The Memorial of D-DAY

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"It was unknowable then, but so much of the progress that would define the 20th century, on both sides of the Atlantic, came down to the battle for a slice of beach only six miles long and two miles wide."
- 44th U.S. President Barack Hussein Obama



On the 6th of June, 73 years ago, the Allied troops landed in Normandy, France. That day, known to most as "D-Day", thousands of American, British, and Canadian soldiers wrote one of the most important pages of history in the second world war. So, what remains of that significant event these days? The best way to discover the remains is by visiting the landing places, which have been enhanced over the years by numerous museums and memorials. The first stop, Sainte-Mère-Église, conquered the night of June 6th by paratroopers of the 82nd and 101st Airborne Division. Today, a splendid museum dedicated to D-Day with tanks, planes, uniforms, and other artifacts can be visited. And while that is impressive, this small Gothic church might just be as impressive:

image On the night of June 5, after an error drop over an enemy-controlled town, the American paratrooper John Steele's parachute got caught in one of the pinnacles of the church tower, leaving him hanging from the side of the church. The wounded soldier hung there for two hours, pretending to be dead before German soldiers took him captive. Steele later escaped captivity and rejoined his division. That brave soldier was awarded the Bronze Star for valor and the Purple Heart for being wounded in combat. To this day inside that church, you can admire a stained-glass window dedicated to the Allied paratroopers that liberated the city.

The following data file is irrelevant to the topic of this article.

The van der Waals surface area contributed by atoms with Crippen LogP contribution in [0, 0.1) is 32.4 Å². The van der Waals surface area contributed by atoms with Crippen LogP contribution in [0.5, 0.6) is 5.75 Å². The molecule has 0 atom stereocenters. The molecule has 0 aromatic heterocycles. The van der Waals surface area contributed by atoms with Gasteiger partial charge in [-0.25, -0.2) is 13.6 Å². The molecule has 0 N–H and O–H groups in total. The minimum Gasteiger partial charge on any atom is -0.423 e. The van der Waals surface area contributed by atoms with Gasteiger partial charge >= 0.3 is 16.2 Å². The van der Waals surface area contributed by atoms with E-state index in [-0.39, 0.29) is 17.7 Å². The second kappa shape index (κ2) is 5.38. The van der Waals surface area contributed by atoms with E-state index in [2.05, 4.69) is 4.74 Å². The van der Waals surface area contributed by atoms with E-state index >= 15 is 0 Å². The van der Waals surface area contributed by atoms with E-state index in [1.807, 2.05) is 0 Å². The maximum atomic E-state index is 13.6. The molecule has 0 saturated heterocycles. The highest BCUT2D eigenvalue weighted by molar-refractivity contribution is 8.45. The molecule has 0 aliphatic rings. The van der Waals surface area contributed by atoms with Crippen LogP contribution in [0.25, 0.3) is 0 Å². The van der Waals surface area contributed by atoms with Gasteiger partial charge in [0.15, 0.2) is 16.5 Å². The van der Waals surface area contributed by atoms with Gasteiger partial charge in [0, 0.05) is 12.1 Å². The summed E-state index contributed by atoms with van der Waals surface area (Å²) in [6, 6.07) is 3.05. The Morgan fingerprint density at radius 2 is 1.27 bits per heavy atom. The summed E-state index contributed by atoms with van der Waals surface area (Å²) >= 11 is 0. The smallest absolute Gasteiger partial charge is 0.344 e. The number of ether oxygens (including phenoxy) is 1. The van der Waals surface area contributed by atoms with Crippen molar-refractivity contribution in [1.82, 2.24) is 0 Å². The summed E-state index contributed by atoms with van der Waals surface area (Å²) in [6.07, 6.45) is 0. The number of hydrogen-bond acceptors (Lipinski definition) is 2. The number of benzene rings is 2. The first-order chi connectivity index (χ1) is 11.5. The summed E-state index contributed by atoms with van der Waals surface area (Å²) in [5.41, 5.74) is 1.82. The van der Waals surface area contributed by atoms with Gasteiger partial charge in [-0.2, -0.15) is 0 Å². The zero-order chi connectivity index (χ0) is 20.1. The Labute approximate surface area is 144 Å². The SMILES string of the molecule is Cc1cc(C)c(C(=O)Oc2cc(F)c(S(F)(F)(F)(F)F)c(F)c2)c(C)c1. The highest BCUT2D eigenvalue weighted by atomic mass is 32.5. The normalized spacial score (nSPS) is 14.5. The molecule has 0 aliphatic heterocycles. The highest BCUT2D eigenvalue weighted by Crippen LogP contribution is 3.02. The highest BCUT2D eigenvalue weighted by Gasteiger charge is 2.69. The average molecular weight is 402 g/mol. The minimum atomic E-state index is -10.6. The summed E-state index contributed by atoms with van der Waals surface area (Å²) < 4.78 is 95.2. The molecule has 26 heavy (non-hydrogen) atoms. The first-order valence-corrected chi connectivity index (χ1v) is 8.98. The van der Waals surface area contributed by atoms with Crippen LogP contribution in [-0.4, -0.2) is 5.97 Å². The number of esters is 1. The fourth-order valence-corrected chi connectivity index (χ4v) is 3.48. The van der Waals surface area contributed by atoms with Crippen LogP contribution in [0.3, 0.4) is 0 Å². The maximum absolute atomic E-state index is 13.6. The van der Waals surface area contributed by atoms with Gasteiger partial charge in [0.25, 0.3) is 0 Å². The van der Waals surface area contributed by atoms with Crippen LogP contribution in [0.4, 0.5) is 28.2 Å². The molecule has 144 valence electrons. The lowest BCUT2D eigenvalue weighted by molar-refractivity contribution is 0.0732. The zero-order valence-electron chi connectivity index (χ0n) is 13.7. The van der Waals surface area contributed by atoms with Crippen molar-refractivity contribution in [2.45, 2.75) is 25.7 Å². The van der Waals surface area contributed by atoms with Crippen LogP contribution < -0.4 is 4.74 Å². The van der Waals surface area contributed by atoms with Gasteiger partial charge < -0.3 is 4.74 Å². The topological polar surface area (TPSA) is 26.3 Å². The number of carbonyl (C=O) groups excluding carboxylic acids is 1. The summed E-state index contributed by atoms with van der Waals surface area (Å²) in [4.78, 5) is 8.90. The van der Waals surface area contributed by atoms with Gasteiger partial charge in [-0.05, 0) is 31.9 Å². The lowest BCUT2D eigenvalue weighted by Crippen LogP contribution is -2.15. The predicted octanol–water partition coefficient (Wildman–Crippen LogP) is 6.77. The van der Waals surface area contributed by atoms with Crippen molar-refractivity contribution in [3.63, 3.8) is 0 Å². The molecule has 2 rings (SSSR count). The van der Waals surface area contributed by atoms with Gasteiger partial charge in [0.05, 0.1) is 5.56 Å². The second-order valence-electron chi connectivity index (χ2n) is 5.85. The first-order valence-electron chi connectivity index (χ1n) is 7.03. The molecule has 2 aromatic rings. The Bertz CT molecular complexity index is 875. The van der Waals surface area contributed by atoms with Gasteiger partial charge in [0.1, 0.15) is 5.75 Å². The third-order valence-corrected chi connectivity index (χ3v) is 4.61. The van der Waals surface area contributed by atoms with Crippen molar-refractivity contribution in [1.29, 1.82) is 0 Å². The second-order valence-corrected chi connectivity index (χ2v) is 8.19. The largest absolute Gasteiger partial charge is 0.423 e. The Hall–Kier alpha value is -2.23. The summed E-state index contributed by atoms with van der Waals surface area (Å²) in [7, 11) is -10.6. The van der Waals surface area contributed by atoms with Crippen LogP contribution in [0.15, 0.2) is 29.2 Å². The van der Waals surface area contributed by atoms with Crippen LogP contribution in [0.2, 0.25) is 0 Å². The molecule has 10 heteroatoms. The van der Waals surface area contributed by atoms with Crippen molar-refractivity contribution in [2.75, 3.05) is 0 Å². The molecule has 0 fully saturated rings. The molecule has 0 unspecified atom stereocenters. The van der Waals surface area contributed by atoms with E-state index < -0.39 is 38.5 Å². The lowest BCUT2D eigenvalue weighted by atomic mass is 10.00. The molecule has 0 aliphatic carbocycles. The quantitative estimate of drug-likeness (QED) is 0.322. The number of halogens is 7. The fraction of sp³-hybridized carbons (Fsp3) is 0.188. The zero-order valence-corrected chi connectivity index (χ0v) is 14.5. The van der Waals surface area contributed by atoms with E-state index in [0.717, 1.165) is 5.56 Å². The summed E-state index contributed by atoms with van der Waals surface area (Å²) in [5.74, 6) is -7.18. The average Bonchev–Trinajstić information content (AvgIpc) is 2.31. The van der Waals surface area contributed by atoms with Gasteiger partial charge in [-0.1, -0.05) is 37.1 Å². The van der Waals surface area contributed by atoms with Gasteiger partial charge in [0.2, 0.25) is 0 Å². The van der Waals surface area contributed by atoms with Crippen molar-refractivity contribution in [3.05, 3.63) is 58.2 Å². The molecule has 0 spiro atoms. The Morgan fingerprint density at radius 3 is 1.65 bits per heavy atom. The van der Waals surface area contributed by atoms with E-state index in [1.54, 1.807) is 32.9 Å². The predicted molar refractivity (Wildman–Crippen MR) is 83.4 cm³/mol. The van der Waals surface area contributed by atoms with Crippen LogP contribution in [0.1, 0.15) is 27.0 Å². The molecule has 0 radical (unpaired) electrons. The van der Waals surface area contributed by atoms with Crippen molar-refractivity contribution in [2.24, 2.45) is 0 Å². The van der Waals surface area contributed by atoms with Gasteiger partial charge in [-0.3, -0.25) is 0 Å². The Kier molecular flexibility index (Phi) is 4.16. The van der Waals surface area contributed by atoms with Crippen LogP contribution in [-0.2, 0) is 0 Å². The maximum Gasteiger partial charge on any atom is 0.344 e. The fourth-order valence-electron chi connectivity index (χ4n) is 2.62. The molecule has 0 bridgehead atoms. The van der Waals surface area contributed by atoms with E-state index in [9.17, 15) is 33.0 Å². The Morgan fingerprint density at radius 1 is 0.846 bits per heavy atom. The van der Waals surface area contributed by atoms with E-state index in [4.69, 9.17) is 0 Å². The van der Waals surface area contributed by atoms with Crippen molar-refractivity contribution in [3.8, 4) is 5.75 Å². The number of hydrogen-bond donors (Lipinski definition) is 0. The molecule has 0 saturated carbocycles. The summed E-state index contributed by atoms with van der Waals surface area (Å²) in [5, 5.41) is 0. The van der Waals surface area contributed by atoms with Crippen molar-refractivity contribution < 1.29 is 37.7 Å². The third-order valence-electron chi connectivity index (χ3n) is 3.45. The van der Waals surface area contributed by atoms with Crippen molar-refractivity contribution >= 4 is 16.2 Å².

The D-Day beach landings took place over several different stretches of land and memorials can be
found at many of these. Second stop of the tour is Utah Beach, the landing stage of the Americans Fourth Division under the command of Theodore Roosevelt Jr., son of President Theodore Roosevelt. Here too stands a great museum with many vintage materials and it should be mandatory to visit the beach. The third stop, Pointe du Hoc, is a cliff where the Germans had built bunkers for heavy guns. Omaha Beach is the fourth stop, the beach where the Americans of the 29th Infantry Division landed. The beach was a witness to one of the bloodiest battles of D-Day. The Allies won thanks to the sacrifice of the engineers who managed to breach the German fortifications.

The fifth stop on the tour is the German battery of Merville where some of the cannons that attempted to prevent the allied landings on the beaches of Normandy still stand. The sixth stop is The Port of Artificial Arromanches. After the British had conquered the beach (code-named Gold Beach), construction of a large artificial harbor started immediately with intentions intended to accommodate the enormous amount of men and materials needed for the advanced of the Allies. A museum reconstructs precisely this titanic engineering feat and at the beach you can see some of the caissons that made up the harbor. The seventh stop is Pegasus Bridge, located on the River Orne. Made famous by the film The Longest Day, the 6th British Airborne Division were the ones to shoot the first shots of the battle here. Major John Howard and his men captured the bridge intact and kept it until the arrival of reinforcements. And what an arrival, marching to the sound of a bagpipe. The Memorial Pegasus describes every detail of this company and you can admire the original bridge, nowadays moved inside the museum. In addition, you can admire gliders identical to the ones they used back then.

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The final stop of the tour is the American Cemetery, where ten thousand fallen Americans lie under a vast expanse of white crosses, a sight that will be ingrained to your memory. Among the many fallen lies General Roosevelt Jr., who died in Normandy on July 12, 1944 of a heart attack. Buried next to him is his brother Quentin, who also fell in France, but on July 14, 1918. The crosses and monument are still admirable, commemorating the many who fought and died for the freedom of Europe.





Written by: Pvt. Valitutto
Edited by: WO1 Brewer and PFC Svenson
Formated by T/5 Vonk and PFC Laird
Approved by: CoCA and Bn. S3

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